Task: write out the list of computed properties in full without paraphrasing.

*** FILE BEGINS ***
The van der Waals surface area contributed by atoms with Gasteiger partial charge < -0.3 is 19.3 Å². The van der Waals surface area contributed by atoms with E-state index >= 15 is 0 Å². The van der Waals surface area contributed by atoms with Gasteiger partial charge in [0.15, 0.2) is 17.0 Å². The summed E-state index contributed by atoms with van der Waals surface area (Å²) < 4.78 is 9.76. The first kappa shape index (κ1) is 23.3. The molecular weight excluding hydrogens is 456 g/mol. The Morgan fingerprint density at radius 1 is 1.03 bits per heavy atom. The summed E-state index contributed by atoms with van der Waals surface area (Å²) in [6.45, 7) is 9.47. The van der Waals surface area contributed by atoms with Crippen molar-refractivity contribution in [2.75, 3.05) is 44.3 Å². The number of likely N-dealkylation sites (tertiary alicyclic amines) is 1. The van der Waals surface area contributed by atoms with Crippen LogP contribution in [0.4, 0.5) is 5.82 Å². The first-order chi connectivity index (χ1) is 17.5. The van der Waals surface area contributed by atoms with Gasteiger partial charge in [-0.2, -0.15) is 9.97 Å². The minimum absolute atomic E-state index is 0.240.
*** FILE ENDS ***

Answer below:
The van der Waals surface area contributed by atoms with Gasteiger partial charge < -0.3 is 19.3 Å². The van der Waals surface area contributed by atoms with E-state index >= 15 is 0 Å². The van der Waals surface area contributed by atoms with Gasteiger partial charge in [0.15, 0.2) is 17.0 Å². The summed E-state index contributed by atoms with van der Waals surface area (Å²) < 4.78 is 9.76. The first kappa shape index (κ1) is 23.3. The molecular weight excluding hydrogens is 456 g/mol. The Morgan fingerprint density at radius 1 is 1.03 bits per heavy atom. The summed E-state index contributed by atoms with van der Waals surface area (Å²) in [6.45, 7) is 9.47. The van der Waals surface area contributed by atoms with Crippen molar-refractivity contribution in [2.75, 3.05) is 44.3 Å². The number of likely N-dealkylation sites (tertiary alicyclic amines) is 1. The van der Waals surface area contributed by atoms with Crippen LogP contribution in [0.4, 0.5) is 5.82 Å². The first-order chi connectivity index (χ1) is 17.5. The van der Waals surface area contributed by atoms with Gasteiger partial charge in [-0.2, -0.15) is 9.97 Å². The minimum absolute atomic E-state index is 0.240.